Can women use medical abortion without medical supervision?

Citations of this article
Mendeley users who have this article in their library.


Medical abortion offers a new option to women seeking to terminate their pregnancies. In particular, the mifepristone-misoprostol regimen consists of simple pills, and is potentially suitable for self-administration. Yet access to and administration of this method of abortion remains tightly controlled. Is this strict control medically necessary? This paper identifies the seven steps women would need to accomplish in order to use mifepristone-misoprostol for abortion without medical supervision: 1) recognise they are pregnant; 2) estimate the duration of pregnancy to be sufficiently short; 3) select mifepristone-misoprostol as the appropriate regimen; 4) adhere to the correct protocol; 5) manage adverse reactions and seek care for those that warrant medical attention; 6) possibly notice and cope with expulsion of the embryo; and 7) recognise a complete abortion. Data from a large clinical trial of mifepristone-misoprostol medical abortion offer indirect evidence that women maybe able to complete these steps successfully. If so, it is possible that women could use the method safely and effectively with less medical supervision than is currently required in the standard protocols.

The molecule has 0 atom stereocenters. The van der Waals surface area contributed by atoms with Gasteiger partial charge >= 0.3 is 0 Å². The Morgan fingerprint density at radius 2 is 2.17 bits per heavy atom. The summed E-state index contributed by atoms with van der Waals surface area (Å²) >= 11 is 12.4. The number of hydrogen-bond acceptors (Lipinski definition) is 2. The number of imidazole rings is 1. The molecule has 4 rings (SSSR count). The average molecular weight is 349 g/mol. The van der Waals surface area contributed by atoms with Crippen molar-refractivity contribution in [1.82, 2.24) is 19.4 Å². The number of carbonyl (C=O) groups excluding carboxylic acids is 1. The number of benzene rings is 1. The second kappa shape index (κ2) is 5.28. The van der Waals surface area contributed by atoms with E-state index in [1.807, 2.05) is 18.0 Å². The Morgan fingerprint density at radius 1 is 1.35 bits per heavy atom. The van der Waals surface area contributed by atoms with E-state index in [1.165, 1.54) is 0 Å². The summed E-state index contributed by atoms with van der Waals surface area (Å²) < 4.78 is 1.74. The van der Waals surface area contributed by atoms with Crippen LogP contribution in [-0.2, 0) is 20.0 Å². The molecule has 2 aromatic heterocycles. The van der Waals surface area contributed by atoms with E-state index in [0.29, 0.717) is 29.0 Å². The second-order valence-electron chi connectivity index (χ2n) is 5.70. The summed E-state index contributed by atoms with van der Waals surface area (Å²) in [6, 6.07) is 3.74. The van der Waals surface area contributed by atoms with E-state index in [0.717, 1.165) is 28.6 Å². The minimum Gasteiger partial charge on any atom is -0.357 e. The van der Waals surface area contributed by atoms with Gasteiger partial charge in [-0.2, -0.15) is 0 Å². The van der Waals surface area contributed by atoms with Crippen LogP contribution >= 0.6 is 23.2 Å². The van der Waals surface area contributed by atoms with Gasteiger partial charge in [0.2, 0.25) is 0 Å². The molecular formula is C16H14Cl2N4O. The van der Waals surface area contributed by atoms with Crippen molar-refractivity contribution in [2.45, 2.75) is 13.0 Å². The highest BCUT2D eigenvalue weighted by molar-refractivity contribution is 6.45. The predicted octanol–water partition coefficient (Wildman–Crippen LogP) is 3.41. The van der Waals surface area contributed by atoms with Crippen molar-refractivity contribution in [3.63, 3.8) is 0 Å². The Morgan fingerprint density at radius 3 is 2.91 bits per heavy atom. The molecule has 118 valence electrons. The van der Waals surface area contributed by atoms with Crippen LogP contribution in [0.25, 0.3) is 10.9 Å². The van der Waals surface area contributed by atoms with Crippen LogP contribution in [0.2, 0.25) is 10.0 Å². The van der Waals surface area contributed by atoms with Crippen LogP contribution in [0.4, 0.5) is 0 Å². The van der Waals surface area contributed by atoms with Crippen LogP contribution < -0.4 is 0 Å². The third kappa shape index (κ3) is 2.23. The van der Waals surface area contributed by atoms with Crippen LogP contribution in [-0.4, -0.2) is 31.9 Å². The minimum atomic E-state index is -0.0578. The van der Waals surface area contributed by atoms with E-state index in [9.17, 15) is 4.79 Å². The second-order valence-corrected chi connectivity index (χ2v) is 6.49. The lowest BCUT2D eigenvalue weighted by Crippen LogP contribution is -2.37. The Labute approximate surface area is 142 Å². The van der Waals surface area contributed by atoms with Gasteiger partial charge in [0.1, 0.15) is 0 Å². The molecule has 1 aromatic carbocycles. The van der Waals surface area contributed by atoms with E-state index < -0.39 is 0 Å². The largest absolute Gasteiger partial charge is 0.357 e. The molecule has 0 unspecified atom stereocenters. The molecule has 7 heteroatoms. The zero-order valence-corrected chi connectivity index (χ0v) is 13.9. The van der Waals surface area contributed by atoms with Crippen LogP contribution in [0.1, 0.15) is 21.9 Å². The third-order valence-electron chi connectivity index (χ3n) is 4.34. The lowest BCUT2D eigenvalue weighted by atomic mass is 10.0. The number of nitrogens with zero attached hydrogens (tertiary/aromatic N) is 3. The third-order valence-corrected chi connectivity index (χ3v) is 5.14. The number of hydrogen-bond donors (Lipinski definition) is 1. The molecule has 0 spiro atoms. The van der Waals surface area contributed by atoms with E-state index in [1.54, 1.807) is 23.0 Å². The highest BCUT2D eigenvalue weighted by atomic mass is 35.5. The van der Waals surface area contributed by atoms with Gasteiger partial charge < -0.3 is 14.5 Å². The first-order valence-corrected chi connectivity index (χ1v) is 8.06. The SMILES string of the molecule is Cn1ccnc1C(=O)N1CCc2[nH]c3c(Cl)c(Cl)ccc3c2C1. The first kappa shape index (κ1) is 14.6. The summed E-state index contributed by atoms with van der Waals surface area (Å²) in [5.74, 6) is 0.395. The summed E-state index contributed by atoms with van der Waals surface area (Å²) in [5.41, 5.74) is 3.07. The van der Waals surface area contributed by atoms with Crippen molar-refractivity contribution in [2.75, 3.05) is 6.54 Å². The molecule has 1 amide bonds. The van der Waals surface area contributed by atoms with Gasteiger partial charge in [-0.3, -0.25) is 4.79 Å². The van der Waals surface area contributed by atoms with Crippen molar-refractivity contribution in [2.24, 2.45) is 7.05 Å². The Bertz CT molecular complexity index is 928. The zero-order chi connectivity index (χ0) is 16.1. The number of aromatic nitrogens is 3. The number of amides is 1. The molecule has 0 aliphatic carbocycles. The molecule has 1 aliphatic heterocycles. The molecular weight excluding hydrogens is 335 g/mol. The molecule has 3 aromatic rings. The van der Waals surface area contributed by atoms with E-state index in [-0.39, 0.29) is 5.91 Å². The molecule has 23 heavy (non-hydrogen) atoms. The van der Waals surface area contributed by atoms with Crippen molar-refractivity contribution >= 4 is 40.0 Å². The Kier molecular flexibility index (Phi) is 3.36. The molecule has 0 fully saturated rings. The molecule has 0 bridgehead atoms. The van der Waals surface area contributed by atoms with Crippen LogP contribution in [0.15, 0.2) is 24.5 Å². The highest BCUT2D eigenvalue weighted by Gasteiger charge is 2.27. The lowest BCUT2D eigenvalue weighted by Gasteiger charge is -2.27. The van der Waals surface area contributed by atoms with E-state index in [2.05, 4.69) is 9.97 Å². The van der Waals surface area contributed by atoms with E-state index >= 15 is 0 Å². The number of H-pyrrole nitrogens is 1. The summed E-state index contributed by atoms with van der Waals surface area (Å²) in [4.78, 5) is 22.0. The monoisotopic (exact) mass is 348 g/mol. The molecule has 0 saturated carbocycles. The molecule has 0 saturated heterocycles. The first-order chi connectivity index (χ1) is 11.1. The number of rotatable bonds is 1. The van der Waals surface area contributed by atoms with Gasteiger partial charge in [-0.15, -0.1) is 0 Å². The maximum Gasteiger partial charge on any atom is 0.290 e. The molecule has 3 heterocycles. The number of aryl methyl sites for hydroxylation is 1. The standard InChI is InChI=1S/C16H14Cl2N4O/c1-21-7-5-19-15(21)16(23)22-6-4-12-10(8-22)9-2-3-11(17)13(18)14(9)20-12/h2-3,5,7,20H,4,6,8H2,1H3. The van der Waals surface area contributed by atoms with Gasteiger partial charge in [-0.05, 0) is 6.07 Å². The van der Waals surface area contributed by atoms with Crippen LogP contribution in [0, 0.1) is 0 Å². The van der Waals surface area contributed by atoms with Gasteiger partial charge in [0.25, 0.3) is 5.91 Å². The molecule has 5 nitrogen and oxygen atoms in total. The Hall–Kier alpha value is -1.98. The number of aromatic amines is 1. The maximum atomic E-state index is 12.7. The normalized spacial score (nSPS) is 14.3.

Ellertson, C., Elul, B., & Winikoff, B. (1997). Can women use medical abortion without medical supervision? Reproductive Health Matters, 5(9), 149–161.

Register to see more suggestions

Mendeley helps you to discover research relevant for your work.

Already have an account?

Save time finding and organizing research with Mendeley

Sign up for free